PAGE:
The Deep Dark Woods [and how to cure a fear of the dark]

April 14, 2017

 

This week we explored the changing light from day to night time in the woods.  As children, our most loved and well known stories tell us that the woods and forests are scary, dangerous places, especially at night. Probably a hangover from the times and the places that have/had wolves and other Beasties.  

 

 

 

 

 

We went with a small group of Adventurers to see what fun we could have, at the time of the day when we see the light go and the darkness arrive.   We kept an eye on the position of the sun in the sky as it went down and got the bonus of seeing the full moon rise-it was like I'd planned it!! 


 

 

 

 

 

 

 

We listened to the birds telling us it was bedtime but we ignored them and instead we lit a fire to keep us warm and cooked some goodies. We grilled sausages and made proper hot chocolate with milk and marshmallows. 

 

 

 

 

 

 

 

 

We measured our shadows as the sun lowered-that's science that is!  At about 6.30pm the shadows were only 3 kids long and by only 7.30pm the shadows were all of us long!! 

 

Two kids made a rope trail for the rest of the group to follow when it was proper dark and we had fun playing with torches and other things that glow and light up and just being outside when it was dark.  Everyone was perky and happy and there were no worries about the darkness.  On the way home though, we did almost take the wrong path even though we know the woods very well, a cheeky little reminder to beware and stay alert and stick to the path!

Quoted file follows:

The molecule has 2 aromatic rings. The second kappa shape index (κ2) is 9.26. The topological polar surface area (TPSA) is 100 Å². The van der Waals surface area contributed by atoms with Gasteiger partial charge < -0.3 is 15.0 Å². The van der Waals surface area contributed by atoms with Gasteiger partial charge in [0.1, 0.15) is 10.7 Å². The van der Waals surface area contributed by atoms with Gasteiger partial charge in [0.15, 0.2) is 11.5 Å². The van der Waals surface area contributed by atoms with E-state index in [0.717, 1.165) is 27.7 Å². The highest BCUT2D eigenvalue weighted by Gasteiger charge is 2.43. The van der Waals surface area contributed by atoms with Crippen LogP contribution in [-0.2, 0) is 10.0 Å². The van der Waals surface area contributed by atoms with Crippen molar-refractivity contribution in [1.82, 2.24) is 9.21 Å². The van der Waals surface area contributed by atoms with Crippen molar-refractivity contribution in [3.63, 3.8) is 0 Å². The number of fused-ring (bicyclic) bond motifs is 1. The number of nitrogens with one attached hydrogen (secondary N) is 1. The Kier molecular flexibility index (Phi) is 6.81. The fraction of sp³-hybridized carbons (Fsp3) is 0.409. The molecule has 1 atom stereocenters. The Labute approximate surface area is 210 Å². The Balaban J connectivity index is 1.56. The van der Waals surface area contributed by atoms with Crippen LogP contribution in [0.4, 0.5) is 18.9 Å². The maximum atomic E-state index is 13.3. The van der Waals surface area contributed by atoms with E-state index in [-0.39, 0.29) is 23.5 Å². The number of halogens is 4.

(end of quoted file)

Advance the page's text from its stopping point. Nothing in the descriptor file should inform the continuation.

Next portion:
Playing in the dark is great fun.  It does need planning and a different kind of activity and organisation but it is definitely too good for our groups to miss out on.  It feels different, it sounds different, it looks different and if you go while it's still light you experience all of those changes as they occur.  Going while it's still light also helps any nervousness about the dark to dissipate.  It happens gently and gradually and is less of a challenge than darkness-anxious children anticipate.  Twilight and darkness is made for story telling and our wild theatre group love the growing darkness it lends so much to their ideas and performance.  

 

 

 

Camp is a great opportunity for darkness play, it arrives naturally as part of the event and the overall experience. But, if camp isn't possible, plan a night out, not on the town but in the woods!

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